Skip to content ↓


Wearable sensors

Download RSS feed: News Articles / In the Media / Audio

Displaying 31 - 45 of 73 news clips related to this topic.

Fast Company

Fast Company reporter Katharine Schwab spotlights MIT startup Embr Labs, which has developed a wearable device that can help keep users cool. “Cooling individuals could be a lot cheaper and less wasteful than cooling entire buildings,” writes Schwab.


CSAIL’s RoboRaise robot can successfully execute the Bottle Cap Challenge, removing a bottle cap with a well-placed kick, reports Darrell Etherington for TechCrunch. Etherington explains that the robot, “can mirror the actions of a human just by watching their bicep. This has a number of practical applications, including potentially assisting a person to lift large or awkward objects.”


In this video, Mashable highlights how CSAIL researchers have developed a new system that can help lift heavy objects by mirroring human activity. The system uses sensors that monitor muscle activity and detect changes in the user’s arm.

Popular Science

Popular Science reporter Rob Verger writes that MIT researchers have developed a new mechanical system that can help humans lift heavy objects. “Overall the system aims to make it easier for people and robots to work together as a team on physical tasks,” explains graduate student Joseph DelPreto.

NBC Mach

Prof. Rosalind Picard speaks with NBC Mach reporter Jessica Wapner about how wearable devices could be used to help detect and predict episodes of depression. “We’d love to get to you before you get depressed,” explains Picard, “and help you put things back in your life before you get in trouble.”


Prof. Pattie Maes writes for Wired about how wearable medical technology is becoming an increasingly mainstream component of therapeutic intervention. “While we need to be careful to make sure these designs safeguard privacy, give complete control to the user and avoid dependency whenever possible,” writes Maes, “there are countless possibilities for digital, wearable technologies to supplement and even replace traditional drugs and therapy.”


Natasha Frost of Quartz speaks with graduate student Mostafa Mohsenvand about his work developing a new wearable device that could one day be used to help people with memory loss. Frost writes the device may help those suffering with Alzheimer’s by “making memories instantly accessible externally for those who may otherwise be unable to recall them.”


Spencer Kelly of BBC Click tests Dormio, a wearable device that allows researchers to track a user’s consciousness in the state between asleep and awake. “[R]esearch shows that you have a ten times increase in the likelihood of solving a problem if you have a dream about that problem in a nap,” says MIT graduate student Adam Haar Horowitz. 

BBC News

BBC News reporter Jane Wakefield writes about Dormio, a new device developed by Media Lab researchers that awakens users before they enter deep sleep in an attempt to study the period between wakefulness and deep sleep. “I see a future in which sleep is more useful and more accessible to us, where we understand it better," says graduate student Adam Haar Horowitz.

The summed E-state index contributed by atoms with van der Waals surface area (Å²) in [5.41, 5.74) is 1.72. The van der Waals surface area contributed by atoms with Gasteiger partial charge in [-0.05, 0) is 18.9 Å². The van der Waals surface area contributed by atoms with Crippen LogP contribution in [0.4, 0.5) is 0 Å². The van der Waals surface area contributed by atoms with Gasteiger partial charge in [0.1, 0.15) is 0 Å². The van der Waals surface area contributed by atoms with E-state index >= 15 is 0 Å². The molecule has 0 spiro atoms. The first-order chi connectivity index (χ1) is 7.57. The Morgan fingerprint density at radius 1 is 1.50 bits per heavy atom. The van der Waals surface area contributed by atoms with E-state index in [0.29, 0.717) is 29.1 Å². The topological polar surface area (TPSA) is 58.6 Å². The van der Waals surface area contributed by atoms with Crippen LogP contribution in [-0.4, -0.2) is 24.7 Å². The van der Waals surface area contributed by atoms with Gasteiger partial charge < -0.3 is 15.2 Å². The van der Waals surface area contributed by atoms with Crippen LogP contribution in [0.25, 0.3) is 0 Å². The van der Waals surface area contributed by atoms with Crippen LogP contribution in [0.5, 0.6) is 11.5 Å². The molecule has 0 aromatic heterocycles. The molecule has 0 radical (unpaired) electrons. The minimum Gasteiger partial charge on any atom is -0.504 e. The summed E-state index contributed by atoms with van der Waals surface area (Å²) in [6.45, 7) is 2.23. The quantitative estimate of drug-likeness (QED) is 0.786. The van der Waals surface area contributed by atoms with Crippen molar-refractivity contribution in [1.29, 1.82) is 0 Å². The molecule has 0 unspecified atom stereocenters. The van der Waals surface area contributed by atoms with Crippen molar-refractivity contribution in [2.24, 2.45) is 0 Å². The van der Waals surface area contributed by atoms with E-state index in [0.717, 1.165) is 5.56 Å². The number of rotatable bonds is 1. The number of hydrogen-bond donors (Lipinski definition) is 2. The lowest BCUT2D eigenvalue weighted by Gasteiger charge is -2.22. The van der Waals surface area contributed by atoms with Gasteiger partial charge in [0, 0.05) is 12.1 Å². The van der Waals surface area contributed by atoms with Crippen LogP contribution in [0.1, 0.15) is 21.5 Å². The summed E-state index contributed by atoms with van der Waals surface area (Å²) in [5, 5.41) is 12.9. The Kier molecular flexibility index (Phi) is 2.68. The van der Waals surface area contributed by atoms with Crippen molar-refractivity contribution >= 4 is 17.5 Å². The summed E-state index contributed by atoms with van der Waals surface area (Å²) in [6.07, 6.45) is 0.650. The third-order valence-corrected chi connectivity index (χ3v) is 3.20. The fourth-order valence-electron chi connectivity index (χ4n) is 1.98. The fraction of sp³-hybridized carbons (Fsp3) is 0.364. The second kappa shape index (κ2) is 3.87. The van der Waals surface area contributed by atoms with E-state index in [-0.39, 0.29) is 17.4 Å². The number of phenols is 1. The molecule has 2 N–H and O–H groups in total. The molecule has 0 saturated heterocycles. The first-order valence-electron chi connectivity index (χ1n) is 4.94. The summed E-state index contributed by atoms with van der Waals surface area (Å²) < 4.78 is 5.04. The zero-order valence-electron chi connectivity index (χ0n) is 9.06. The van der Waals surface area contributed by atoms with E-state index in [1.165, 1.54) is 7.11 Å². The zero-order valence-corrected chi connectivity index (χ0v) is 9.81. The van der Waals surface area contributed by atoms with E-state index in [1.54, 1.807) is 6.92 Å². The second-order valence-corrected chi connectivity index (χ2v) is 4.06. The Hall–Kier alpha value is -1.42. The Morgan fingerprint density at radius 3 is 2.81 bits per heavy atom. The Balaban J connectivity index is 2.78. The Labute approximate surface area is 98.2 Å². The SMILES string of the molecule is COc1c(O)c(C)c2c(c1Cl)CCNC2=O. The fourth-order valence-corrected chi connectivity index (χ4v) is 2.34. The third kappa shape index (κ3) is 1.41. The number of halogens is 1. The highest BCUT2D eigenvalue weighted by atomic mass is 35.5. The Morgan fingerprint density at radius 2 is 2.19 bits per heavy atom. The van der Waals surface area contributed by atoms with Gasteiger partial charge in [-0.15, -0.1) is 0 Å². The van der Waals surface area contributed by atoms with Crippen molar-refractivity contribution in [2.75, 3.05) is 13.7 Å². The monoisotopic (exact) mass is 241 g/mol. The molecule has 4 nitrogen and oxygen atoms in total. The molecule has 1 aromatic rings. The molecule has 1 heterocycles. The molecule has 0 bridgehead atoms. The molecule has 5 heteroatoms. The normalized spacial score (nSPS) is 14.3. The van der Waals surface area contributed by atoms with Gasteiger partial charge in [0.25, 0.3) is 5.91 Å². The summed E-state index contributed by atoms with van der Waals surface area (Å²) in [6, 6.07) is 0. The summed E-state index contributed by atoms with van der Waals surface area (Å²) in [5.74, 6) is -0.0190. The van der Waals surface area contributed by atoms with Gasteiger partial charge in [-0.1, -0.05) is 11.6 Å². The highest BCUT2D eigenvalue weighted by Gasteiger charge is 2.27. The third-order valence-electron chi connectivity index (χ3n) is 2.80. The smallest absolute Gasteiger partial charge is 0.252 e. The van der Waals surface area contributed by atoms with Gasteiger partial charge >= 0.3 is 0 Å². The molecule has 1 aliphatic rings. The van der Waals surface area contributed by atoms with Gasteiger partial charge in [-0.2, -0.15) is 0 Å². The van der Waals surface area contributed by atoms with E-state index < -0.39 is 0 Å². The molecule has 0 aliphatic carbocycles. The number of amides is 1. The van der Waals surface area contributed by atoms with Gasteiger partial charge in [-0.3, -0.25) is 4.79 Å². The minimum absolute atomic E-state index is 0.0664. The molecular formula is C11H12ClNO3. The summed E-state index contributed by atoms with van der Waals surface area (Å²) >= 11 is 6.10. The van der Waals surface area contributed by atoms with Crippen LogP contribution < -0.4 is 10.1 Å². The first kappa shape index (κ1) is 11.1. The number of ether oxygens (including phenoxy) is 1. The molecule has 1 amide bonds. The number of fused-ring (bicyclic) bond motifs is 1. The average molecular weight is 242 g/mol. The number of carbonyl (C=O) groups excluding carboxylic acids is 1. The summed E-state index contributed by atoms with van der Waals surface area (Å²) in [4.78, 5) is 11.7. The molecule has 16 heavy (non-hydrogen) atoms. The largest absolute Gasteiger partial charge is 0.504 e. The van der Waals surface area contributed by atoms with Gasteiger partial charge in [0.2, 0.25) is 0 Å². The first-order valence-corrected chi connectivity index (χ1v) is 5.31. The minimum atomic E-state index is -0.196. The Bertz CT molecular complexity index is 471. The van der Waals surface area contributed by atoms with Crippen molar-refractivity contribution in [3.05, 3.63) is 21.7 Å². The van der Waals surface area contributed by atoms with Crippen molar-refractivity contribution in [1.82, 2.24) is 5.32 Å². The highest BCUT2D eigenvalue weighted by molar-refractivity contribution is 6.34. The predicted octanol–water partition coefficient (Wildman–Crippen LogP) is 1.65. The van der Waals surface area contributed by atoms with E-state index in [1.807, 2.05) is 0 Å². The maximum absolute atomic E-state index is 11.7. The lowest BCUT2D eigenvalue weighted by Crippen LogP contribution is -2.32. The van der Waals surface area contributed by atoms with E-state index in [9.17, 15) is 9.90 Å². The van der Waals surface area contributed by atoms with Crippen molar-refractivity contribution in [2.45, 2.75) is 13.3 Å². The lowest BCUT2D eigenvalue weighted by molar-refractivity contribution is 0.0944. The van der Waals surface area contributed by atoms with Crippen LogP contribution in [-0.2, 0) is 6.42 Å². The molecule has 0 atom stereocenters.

Fast Company

Fast Company reporter Steven Melendez writes that CSAIL researchers have created a new system that allows a robot to detect human brainwave patterns so it knows when it made a mistake. Melendez explains that, “Teaching robots to understand human nonverbal cues and signals could make them safer and more efficient at working with people.”


MIT researchers have developed a system that allows people to use a combination of brain waves and muscle signals to stop and redirect a robot, writes John Biggs for TechCrunch. “The machine adapts to you, and not the other way around,” explains graduate student Joseph DelPreto.

MIT researchers have developed a system that “lets a person control a robotic arm with brainwaves and subtle hand gestures,” reports Jesus Diaz for Co.Design. According to Prof. Daniela Rus, the goal is “to develop robotic systems that are a more natural and intuitive extension of us.”

Fast Company

Empatica, a startup co-founded by Prof. Rosalind Picard, is hoping to use the same data gathered by its wearable device Embrace, which “analyzes physiological signals to detect seizures,” to help people manage stress, reports Rina Raphael of Fast Company. “We’re developing the applications that can help people understand stress,” says Picard, “the technology is there.”


NECN’s Brian Shactman interviews MIT alumnus Sam Shames for this “Tech Check” segment about the Embr Wave, a wristband developed by Shames and others to help the wearer feel cooler or warmer. “There’s actually a piece of technology to make it easier for all of us to get along when it comes to temperature,” declares Schactman.


In this video, Mashable spotlights AlterEgo, a wearable device that allows for silent communication between human and machine. The video notes that graduate student Arnav Kapur’s goal in developing the device was to, “create something to let people communicate silently and without being obtrusive to each other.”